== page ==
Image Description: Syringes with different chemicals injections into a red apple on an orange background.
When we think of reality stars we think of their aesthetics; the long (often) blonde extensions, the big pout, chiselled jaws, plumped up cheekbones and cute button notes. Such trends and the silent agreement of what is beautiful, results in all these stars looking vaguely related, especially in the cross-over episode nature of the world of UK reality TV.
However, the tide is turning and reality stars are increasingly jumping on a new trend bandwagon of cosmetic procedure reversals. Reality stars such as Love Island’s Molly Mae Hague, TOWIE’S Chloe Sims, and Ex On The Beach’s Megan McKenna have followed one after the other in dissolving their lip fillers and other cosmetic modifications. In many cases they cite the personal nature of their choices, the realisation that it was time for a change and the desire to return to a more natural look.
Molly Mae Hague shared aYouTube video in October of 2020 taking her viewers through the process of having her lip fillers dissolved. She stated she had been using lip fillers since she was 17 and now wanted a more natural appearance. As well as her lips, Hague has also dissolved the filler in her cheeks and jaw and has dissolved the composite bonding on her teeth. Since going through these procedures Hague has said that she’s much happier.
The same can be seen with TOWIE’S Chloe Sims who had her lip fillers dissolved in April and Megan Mckenna who also dissolved her filler in March citing bodydysmorphia as a trigger and criticising Instagram for feeding into body insecurities through filters and lies.
All these stars documented and publicised their latest aesthetic decisions on Instagram and YouTube, and who can blame them when their primary occupation is that of influencing. Social media accounts are littered with before and after photos that feed into the shock factor that has people hooked on celebrity lives, and taps into peoples’ enjoyment of the highs and lows of influencer culture which allows them to live vicariously through others.
Social media accounts are littered with before and after photos that feed into the shock factor that has people hooked on celebrity lives, and taps into peoples’ enjoyment of the highs and lows of influencer culture which allows them to live vicariously through others.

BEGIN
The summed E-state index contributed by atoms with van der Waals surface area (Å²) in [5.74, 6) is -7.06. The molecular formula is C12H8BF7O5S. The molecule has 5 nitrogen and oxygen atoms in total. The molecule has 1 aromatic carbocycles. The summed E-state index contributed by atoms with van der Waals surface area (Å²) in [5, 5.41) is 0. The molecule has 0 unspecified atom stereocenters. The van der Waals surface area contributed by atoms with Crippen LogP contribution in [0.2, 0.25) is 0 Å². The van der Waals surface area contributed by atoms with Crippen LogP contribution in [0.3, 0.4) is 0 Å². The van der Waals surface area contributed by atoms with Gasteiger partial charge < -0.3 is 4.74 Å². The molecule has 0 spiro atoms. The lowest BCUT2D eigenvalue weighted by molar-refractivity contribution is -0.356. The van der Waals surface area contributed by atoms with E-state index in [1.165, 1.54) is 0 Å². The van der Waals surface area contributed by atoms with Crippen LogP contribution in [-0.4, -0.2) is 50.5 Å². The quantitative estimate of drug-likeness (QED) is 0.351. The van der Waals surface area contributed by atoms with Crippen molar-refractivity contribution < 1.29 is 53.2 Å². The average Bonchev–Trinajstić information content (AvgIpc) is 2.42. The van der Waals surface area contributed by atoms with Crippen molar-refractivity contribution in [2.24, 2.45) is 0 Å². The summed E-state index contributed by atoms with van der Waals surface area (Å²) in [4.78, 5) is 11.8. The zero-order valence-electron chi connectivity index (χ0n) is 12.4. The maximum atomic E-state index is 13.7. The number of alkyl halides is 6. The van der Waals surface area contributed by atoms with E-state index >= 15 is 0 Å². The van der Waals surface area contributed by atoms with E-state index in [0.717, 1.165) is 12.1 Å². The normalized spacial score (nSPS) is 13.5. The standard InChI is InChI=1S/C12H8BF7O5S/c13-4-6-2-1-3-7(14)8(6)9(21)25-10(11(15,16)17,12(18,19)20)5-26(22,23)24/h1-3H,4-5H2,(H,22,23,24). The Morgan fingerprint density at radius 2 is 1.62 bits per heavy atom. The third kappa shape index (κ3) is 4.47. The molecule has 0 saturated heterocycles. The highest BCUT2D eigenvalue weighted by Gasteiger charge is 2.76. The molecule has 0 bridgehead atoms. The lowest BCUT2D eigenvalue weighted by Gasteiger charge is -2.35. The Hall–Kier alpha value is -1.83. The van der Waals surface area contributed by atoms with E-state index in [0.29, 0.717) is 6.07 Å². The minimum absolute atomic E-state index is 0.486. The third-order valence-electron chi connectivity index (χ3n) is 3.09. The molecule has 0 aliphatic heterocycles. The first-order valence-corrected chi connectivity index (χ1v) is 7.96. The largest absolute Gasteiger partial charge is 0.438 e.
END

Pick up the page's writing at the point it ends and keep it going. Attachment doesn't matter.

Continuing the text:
Is this trend for reversing cosmetic procedures and opting for a more natural look a product of lockdown? For many of us lockdown was a time to be casual and comfortable with joggers, messy hair and no make-up. Bras were ditched (though not burnt) andonline retailers reported increased sales of loungewear. Over the various lockdowns there was also an emerging transparency around mental health with health influencers and self help sites encouraging people not to get stressed and downcast over their productivity levels, and instead focus on being more in tune with their mind and body. Is this natural look part of that?
Excuse the cynic in me, but can this move actually be understood as a move by influencers to jump on the emerging trends of natural living and embracing your inner beauty? Have Hague, Sims, and McKenna seen a change in the zeitgeist and, in a bid to stay relevant, tried to make a point and prove that they too can be counted among the wellness club members? Is it all ultimately a capitalistic, consumerist con that their tens of thousands of adoring Instagram fans are falling for?
Possibly. Whether it is or not, I think that tackling issues of body dysmorphia and social pressures is important. Reality stars are coming out and sharing their issues regarding their bodies. Although sensationalist newspapers such as The Sun, and The Daily Mail often skip over stars’ admission of mental health issues, the idea that cosmetic surgeries are reactions to unrealistic beauty standards that have serious mental health implications is beginning to figure in the wider conversation. But the gossip columns’ cavalier dealing of such admissions is symptomatic of a wider denial that reality stars might be struggling, such is the extent of their de-personalisation and commodification. Instead we focus on the before and after which feeds into the attitude that finally, these frivolous stars have seen the light and we can all laugh at their stupid previous decisions.
But the gossip columns’ cavalier dealing of such admissions is symptomatic of a wider denial that reality stars might be struggling, such is the extent of their de-personalisation and commodification.
But where’s the sympathy and the discussion of the deeper issue? Where is the discussion that ignoring stars’ admissions of body dysmorphia, mental health problems and eating disorders will lead to difficulties later down the line? It’s not simply narcissism and vanity. The real issue that ought to be tackled, especially following such a turbulent period where ideas of self love and positivity boomed, is that discussion of mental health and the reactionary behaviours it can cause is necessary if we want to see a wider change in culture.